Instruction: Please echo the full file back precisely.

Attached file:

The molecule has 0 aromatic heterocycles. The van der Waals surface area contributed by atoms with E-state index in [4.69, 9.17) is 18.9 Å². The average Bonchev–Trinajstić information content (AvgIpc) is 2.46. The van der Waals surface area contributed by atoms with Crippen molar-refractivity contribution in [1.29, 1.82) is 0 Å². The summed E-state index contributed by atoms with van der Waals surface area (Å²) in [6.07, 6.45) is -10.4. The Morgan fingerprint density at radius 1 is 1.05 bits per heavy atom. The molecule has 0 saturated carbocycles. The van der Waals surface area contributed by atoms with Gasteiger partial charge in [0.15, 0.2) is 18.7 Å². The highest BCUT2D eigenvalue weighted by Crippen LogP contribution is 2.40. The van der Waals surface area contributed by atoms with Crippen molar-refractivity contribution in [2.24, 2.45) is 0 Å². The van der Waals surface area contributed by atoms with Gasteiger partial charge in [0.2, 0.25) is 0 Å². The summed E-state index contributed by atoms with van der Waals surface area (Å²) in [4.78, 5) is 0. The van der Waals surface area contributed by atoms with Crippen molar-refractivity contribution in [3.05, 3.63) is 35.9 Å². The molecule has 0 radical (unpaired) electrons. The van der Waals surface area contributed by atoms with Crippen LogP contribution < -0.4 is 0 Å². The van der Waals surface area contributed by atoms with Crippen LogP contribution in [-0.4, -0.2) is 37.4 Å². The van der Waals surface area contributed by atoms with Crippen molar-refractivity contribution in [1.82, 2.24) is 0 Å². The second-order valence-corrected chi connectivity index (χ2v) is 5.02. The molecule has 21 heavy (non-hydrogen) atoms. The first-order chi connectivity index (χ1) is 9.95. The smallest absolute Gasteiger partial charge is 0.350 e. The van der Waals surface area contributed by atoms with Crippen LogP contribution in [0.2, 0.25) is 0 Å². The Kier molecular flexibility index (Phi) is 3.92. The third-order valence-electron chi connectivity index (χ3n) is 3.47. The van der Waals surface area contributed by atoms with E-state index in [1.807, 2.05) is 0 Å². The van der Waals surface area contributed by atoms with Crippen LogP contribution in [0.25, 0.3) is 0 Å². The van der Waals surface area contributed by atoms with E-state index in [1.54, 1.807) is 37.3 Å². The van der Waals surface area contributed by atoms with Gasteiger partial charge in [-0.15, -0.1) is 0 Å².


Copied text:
The molecule has 0 aromatic heterocycles. The van der Waals surface area contributed by atoms with E-state index in [4.69, 9.17) is 18.9 Å². The average Bonchev–Trinajstić information content (AvgIpc) is 2.46. The van der Waals surface area contributed by atoms with Crippen molar-refractivity contribution in [1.29, 1.82) is 0 Å². The summed E-state index contributed by atoms with van der Waals surface area (Å²) in [6.07, 6.45) is -10.4. The Morgan fingerprint density at radius 1 is 1.05 bits per heavy atom. The molecule has 0 saturated carbocycles. The van der Waals surface area contributed by atoms with Gasteiger partial charge in [0.15, 0.2) is 18.7 Å². The highest BCUT2D eigenvalue weighted by Crippen LogP contribution is 2.40. The van der Waals surface area contributed by atoms with Crippen molar-refractivity contribution in [2.24, 2.45) is 0 Å². The van der Waals surface area contributed by atoms with Gasteiger partial charge in [0.2, 0.25) is 0 Å². The summed E-state index contributed by atoms with van der Waals surface area (Å²) in [4.78, 5) is 0. The van der Waals surface area contributed by atoms with Crippen molar-refractivity contribution in [3.05, 3.63) is 35.9 Å². The molecule has 0 radical (unpaired) electrons. The van der Waals surface area contributed by atoms with Crippen LogP contribution < -0.4 is 0 Å². The van der Waals surface area contributed by atoms with Crippen LogP contribution in [-0.4, -0.2) is 37.4 Å². The van der Waals surface area contributed by atoms with Crippen molar-refractivity contribution in [1.82, 2.24) is 0 Å². The second-order valence-corrected chi connectivity index (χ2v) is 5.02. The molecule has 21 heavy (non-hydrogen) atoms. The first-order chi connectivity index (χ1) is 9.95. The smallest absolute Gasteiger partial charge is 0.350 e. The van der Waals surface area contributed by atoms with Crippen LogP contribution in [0.2, 0.25) is 0 Å². The Kier molecular flexibility index (Phi) is 3.92. The third-order valence-electron chi connectivity index (χ3n) is 3.47. The van der Waals surface area contributed by atoms with E-state index in [1.807, 2.05) is 0 Å². The van der Waals surface area contributed by atoms with Crippen LogP contribution in [0.25, 0.3) is 0 Å². The van der Waals surface area contributed by atoms with E-state index in [1.54, 1.807) is 37.3 Å². The van der Waals surface area contributed by atoms with Gasteiger partial charge in [-0.15, -0.1) is 0 Å².